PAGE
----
Albuquerque City Council approves hair discrimination ban

ALBUQUERQUE, N.M. (AP) — City officials in New Mexico have voted in favor of an ordinance prohibiting race-based discrimination against hair texture and hairstyles in schools and the workplace.

The Albuquerque City Council voted on Monday to amend its Human Rights Ordinance to adopt the Create a Respectful and Open World for Natural Hair, or CROWN Act. The city joins a national campaign promoted by Dove, the National Urban League, Color Of Change and Western Center on Law and Poverty.

“Black women are 1.5 times more likely to be sent home from the workplace because of their hair, or Black women’s hair is perceived 3.4 times more likely as unprofessional,” Councilmember Lan Sena said.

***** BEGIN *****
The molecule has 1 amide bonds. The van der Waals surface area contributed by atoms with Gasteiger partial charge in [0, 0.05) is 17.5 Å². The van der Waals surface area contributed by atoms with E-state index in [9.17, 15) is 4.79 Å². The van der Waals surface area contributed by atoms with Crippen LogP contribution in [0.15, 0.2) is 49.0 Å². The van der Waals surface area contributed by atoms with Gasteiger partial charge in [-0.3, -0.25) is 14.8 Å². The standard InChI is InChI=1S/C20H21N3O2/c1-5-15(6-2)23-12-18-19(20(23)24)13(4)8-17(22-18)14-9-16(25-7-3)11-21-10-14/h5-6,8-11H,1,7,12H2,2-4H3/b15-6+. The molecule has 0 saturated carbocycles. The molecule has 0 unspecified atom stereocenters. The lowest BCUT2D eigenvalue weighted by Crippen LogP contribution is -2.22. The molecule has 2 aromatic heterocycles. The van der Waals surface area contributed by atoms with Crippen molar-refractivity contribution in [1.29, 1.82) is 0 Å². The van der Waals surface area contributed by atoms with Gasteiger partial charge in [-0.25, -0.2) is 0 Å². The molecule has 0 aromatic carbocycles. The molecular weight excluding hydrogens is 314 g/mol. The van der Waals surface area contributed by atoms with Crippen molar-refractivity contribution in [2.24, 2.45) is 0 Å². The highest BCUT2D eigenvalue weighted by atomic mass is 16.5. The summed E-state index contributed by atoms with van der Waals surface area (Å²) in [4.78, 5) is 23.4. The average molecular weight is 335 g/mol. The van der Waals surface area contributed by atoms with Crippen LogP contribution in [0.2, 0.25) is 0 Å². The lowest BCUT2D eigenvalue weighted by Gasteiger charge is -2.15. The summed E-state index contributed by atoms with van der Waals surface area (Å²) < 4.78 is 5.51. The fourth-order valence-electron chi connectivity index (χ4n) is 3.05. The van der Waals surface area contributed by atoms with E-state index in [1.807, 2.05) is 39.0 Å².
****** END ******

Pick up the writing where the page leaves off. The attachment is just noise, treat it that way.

Sena introduced the act after several states passed similar laws, including California, Colorado, Maryland, New York, New Jersey, Virginia and Washington, she said. The act prohibits workplace discrimination based on hairstyles as well as headdresses worn for cultural or religious reasons.

“I think it’s really important that people are accepted for who they are, and I think that this really encourages that,” said Councilwoman Cynthia Borrego, who was elected to serve as the next council president, replacing councilor Pat Davis.

Similar measures are being considered at the state and national levels.